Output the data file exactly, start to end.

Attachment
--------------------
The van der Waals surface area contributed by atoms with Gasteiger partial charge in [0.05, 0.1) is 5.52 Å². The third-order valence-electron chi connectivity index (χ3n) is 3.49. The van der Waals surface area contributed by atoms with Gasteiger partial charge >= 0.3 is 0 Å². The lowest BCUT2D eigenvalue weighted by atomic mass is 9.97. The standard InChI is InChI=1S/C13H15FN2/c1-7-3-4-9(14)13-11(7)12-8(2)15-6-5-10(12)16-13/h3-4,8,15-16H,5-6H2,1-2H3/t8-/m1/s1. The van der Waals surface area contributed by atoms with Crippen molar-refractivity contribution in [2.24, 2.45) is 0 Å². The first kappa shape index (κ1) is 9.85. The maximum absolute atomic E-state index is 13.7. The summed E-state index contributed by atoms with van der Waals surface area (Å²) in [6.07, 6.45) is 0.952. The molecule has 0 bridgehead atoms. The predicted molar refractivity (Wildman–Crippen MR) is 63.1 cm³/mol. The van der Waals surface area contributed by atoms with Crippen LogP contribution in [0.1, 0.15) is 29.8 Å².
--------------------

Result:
The van der Waals surface area contributed by atoms with Gasteiger partial charge in [0.05, 0.1) is 5.52 Å². The third-order valence-electron chi connectivity index (χ3n) is 3.49. The van der Waals surface area contributed by atoms with Gasteiger partial charge >= 0.3 is 0 Å². The lowest BCUT2D eigenvalue weighted by atomic mass is 9.97. The standard InChI is InChI=1S/C13H15FN2/c1-7-3-4-9(14)13-11(7)12-8(2)15-6-5-10(12)16-13/h3-4,8,15-16H,5-6H2,1-2H3/t8-/m1/s1. The van der Waals surface area contributed by atoms with Crippen molar-refractivity contribution in [2.24, 2.45) is 0 Å². The first kappa shape index (κ1) is 9.85. The maximum absolute atomic E-state index is 13.7. The summed E-state index contributed by atoms with van der Waals surface area (Å²) in [6.07, 6.45) is 0.952. The molecule has 0 bridgehead atoms. The predicted molar refractivity (Wildman–Crippen MR) is 63.1 cm³/mol. The van der Waals surface area contributed by atoms with Crippen LogP contribution in [0.1, 0.15) is 29.8 Å².